This news release focuses on a recent study that found new biomarkers in the sweat of infants that are associated with cystic fibrosis (CF). The news release does a good job of explaining how these biomarkers may be valuable in helping to diagnose borderline cases of CF, in which conventional diagnostic techniques leave some uncertainty about whether an infant has the disease. However, in spite of speculation and a suggestive headline, there is little explanation of how the new findings could possibly affect treatment for CF patients — which is a significant oversight, given that the headline focuses on CF treatment, not diagnosis.
Cystic fibrosis is a genetic disorder that affects a relatively small number of people each year. But those with the disease face a lifetime of extensive medical treatments to address the disease and its symptoms. CF is not curable. Life expectancy for those with the disease in the U.S. is now approximately 37 years, up from a median survival age of only 10 years in 1962. That improvement is due to significant advances in treatment, which cannot begin until the condition is diagnosed. Ergo, diagnosis is crucial. That would appear to be the biggest advantage we can clearly define from the new study. While it is possible that the study’s finding may also contribute to new advances in CF treatment, that is currently only conjecture. Anyone expecting details of new advances in treatment based on the headline of this news release is sure to be disappointed.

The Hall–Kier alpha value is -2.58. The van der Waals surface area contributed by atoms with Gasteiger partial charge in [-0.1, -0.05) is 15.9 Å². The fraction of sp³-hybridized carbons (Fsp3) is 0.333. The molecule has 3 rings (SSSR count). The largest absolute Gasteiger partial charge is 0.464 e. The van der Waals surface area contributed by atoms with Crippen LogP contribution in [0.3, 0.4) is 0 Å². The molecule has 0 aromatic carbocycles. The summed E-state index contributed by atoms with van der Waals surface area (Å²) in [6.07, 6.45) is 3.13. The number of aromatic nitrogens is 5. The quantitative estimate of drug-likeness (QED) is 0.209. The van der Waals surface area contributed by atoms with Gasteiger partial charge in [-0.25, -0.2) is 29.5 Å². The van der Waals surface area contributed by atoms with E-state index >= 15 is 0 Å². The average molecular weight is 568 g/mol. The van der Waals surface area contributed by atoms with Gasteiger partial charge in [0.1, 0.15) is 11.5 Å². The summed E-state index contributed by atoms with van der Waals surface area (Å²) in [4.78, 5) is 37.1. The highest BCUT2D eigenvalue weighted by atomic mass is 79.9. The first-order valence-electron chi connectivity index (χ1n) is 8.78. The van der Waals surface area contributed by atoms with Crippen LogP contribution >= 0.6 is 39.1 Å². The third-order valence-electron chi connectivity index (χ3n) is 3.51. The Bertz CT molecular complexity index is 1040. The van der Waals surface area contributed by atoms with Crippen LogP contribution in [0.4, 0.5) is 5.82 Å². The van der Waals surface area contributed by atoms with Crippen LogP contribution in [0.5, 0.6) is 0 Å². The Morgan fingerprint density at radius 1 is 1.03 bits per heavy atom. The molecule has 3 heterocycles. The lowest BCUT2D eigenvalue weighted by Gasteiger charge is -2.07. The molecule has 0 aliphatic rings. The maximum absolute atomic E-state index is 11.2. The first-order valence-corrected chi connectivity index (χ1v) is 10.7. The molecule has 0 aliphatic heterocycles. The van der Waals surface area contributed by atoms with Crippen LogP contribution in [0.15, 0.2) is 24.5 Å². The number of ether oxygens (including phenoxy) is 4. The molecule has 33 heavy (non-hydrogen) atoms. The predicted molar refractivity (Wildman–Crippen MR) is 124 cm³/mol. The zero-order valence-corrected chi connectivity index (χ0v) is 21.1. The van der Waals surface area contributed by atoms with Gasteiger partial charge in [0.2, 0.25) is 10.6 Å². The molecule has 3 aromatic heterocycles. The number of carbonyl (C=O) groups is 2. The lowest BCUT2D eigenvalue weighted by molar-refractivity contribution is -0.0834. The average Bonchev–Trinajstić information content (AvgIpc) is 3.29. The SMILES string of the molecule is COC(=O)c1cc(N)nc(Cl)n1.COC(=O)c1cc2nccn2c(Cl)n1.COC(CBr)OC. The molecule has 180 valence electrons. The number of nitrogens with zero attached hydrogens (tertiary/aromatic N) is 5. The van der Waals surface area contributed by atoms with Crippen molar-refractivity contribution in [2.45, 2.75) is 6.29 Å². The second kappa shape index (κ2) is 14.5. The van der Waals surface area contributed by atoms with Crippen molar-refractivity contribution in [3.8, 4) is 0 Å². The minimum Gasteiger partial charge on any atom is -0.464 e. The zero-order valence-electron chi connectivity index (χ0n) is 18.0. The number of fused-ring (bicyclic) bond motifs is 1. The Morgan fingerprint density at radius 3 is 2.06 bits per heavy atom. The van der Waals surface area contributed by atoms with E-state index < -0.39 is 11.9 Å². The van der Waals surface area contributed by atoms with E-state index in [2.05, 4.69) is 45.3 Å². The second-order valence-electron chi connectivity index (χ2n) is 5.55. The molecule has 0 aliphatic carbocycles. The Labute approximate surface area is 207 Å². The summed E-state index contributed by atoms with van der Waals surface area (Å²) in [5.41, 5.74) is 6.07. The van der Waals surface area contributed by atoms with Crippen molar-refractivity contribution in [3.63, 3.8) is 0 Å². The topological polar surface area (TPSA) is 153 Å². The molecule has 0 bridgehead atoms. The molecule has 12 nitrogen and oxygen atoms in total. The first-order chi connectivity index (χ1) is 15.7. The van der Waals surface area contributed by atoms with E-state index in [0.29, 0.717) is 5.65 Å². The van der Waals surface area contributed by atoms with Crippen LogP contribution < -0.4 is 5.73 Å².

The study does not address costs. The method used to identify the new biomarkers is described as “a specialized technique developed at McMaster [University]” (where the research was done), making it difficult or impossible to estimate what the cost may be.
The benefit here would appear to be that diagnostic testing for CF would be better able to identify infants who have CF, and possibly understand more about the expected course for individual patients — particularly patients with borderline results on the sweat chloride test currently used to diagnose CF in newborns. However, it’s not clear how common these cases are. Are there a lot of patients who have borderline sweat chloride tests?